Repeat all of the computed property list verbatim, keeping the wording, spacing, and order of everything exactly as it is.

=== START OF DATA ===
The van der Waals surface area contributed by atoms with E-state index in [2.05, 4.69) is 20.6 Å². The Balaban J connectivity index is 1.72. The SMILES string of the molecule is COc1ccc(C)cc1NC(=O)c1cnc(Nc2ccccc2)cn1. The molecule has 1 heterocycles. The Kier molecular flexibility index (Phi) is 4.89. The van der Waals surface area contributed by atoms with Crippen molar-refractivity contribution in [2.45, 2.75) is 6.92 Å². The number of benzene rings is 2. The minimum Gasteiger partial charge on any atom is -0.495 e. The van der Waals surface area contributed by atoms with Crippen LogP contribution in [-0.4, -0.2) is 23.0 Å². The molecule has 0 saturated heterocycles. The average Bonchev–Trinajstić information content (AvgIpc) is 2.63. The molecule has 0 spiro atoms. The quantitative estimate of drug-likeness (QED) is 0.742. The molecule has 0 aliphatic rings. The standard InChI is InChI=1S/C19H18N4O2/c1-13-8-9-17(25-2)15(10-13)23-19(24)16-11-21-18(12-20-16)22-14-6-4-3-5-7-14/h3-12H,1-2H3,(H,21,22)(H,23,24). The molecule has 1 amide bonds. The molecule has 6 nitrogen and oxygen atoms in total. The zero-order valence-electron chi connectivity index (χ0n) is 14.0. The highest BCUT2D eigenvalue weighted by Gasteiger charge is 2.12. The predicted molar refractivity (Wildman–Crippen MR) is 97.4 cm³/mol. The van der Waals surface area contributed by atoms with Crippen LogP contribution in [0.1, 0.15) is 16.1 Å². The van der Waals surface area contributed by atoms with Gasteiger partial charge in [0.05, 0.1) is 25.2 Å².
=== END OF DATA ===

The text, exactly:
The van der Waals surface area contributed by atoms with E-state index in [2.05, 4.69) is 20.6 Å². The Balaban J connectivity index is 1.72. The SMILES string of the molecule is COc1ccc(C)cc1NC(=O)c1cnc(Nc2ccccc2)cn1. The molecule has 1 heterocycles. The Kier molecular flexibility index (Phi) is 4.89. The van der Waals surface area contributed by atoms with Crippen molar-refractivity contribution in [2.45, 2.75) is 6.92 Å². The number of benzene rings is 2. The minimum Gasteiger partial charge on any atom is -0.495 e. The van der Waals surface area contributed by atoms with Crippen LogP contribution in [-0.4, -0.2) is 23.0 Å². The molecule has 0 saturated heterocycles. The average Bonchev–Trinajstić information content (AvgIpc) is 2.63. The molecule has 0 spiro atoms. The quantitative estimate of drug-likeness (QED) is 0.742. The molecule has 0 aliphatic rings. The standard InChI is InChI=1S/C19H18N4O2/c1-13-8-9-17(25-2)15(10-13)23-19(24)16-11-21-18(12-20-16)22-14-6-4-3-5-7-14/h3-12H,1-2H3,(H,21,22)(H,23,24). The molecule has 1 amide bonds. The molecule has 6 nitrogen and oxygen atoms in total. The zero-order valence-electron chi connectivity index (χ0n) is 14.0. The highest BCUT2D eigenvalue weighted by Gasteiger charge is 2.12. The predicted molar refractivity (Wildman–Crippen MR) is 97.4 cm³/mol. The van der Waals surface area contributed by atoms with Crippen LogP contribution in [0.1, 0.15) is 16.1 Å². The van der Waals surface area contributed by atoms with Gasteiger partial charge in [0.05, 0.1) is 25.2 Å².